But that is driven, I think often, like our conversations in the past have been driven by a sense that that is sometimes overlooked. Like people think about privacy very simplistically as, you know, well, I don’t know who you are and you know. if I, you know, or if I put your name out there, that’s the true kind of, um, you know, risk or harm of privacy harm to you. And so we’re often talking about trying to kind of raise that awareness of contextual integrity.
And it’s interesting to me that like, when you look at the conversation around doxing, it actually spotlights that intuitively we do understand that because it’s exactly what’s being weaponized is that sense that we understand that it can breach your privacy, not just to reveal who you are, but just to add an aspect of your persona out into the public domain. It really does show that we, there is implicitly an understanding there.
And so even Mark Dreyfus, the attorney general in sort of introducing the idea about an anti-doxing bill, he talks about the fact that personal information that’s gonna be covered here could include publicly available information. And this was a quote, he says, It may be that some of the information was publicly available, but it’s the combination of that information with private and personal information and assembling it in a single set of information published for what appeared to be malicious reasons.
So it’s a really interesting kind of evolved understanding of like how privacy harms come together. Like the information could be 100% public. Like it’s not hard to find some of these details about people that, you know, that you’re, you know, belong to an, a certain association or that you are, you know, of a particular political persuasion or whatever, but pulling it together, putting it into a particular audience, into a particular context, it’s all of that, that breaches the privacy.

I really think it is the collapsing of contexts, right? It’s yeah, it’s, it’s, it’s putting, bringing things together, things that were previously separate.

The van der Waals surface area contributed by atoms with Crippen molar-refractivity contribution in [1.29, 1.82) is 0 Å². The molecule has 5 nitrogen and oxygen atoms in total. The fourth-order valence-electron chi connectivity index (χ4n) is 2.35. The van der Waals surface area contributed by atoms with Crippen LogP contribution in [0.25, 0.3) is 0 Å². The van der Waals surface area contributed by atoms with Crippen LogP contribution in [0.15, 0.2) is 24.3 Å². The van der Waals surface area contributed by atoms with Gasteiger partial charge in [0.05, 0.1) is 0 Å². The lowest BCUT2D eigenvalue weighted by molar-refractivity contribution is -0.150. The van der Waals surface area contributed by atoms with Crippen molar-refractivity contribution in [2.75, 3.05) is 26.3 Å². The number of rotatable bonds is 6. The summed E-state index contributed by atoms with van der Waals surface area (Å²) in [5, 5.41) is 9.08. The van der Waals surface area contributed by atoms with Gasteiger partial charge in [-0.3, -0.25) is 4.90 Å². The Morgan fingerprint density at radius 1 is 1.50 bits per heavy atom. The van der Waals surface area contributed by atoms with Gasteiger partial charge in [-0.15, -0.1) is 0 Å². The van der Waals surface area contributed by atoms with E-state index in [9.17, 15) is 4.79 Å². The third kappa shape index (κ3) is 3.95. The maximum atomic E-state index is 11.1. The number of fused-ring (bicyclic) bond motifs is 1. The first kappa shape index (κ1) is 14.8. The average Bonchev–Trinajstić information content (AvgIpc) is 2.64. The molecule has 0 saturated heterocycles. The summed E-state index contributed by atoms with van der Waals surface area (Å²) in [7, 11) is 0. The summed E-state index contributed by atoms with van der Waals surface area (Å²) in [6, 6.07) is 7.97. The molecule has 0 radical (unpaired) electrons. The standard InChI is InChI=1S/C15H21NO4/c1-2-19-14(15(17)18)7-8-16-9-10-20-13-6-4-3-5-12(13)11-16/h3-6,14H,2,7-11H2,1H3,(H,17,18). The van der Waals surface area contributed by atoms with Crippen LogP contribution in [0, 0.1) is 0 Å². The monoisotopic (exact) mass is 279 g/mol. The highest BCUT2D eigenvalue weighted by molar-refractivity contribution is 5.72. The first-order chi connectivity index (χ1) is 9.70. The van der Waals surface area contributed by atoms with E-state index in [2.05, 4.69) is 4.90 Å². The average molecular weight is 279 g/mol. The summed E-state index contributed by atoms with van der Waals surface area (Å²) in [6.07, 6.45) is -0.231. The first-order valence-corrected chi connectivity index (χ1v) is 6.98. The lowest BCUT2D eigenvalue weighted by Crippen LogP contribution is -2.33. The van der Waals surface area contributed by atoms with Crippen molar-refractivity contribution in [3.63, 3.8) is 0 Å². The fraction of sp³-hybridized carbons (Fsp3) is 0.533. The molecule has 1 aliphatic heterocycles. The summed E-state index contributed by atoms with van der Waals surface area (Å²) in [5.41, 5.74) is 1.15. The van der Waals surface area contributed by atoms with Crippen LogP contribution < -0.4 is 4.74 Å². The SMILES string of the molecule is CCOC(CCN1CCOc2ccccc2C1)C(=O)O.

So the proposed law, I mean, we don’t know text of that law, but there’s been a bit of discussion about whether or not this is already illegal in Australia. And I think the short answer is that probably it’s not. There’s a law in the Australian Criminal Code, we’ve actually talked about it before. It’s a criminal offence to use a telecommunications service or a carriage service, so phone or internet.
in a way that a reasonable person would regard as menacing, harassing, or offensive. That’s sometimes leaned on in the context of non-consensual sharing of intimate images. If you’re menacing or harassing someone by sharing images of them, you might fall off out of this code. There’s a potential argument that you could make that doxing someone could amount to menacing, harassing, or being offensive.
My personal view is that that’s a pretty high bar and also honestly, with offenses like this, it’s a federal crime. So getting the AFP to investigate and prosecute it is pretty unlikely unless someone died or something.

I mentioned that Osman Farooqi case, but he talks about how he tried to get the police to act on the case of his doxxing and it was kind of like, took it to the local police, they didn’t know what to do with it. They said, I think there’s a federal law, but the AFP weren’t stepping in. So it does seem to fall under the…
Like, oh, the other question I guess I have around that, you know, the, this, like a distinction between like the person who does the doxing. So I go and publish, you know, someone’s personal information, whether that covers, whether that kind of covers that act, probably covers somebody who, you know, uses the phone number and then contacts the target and menaces them and harasses them, but the act of publishing the information, you know, that, that’s kind of what we’re talking about here. And it’s.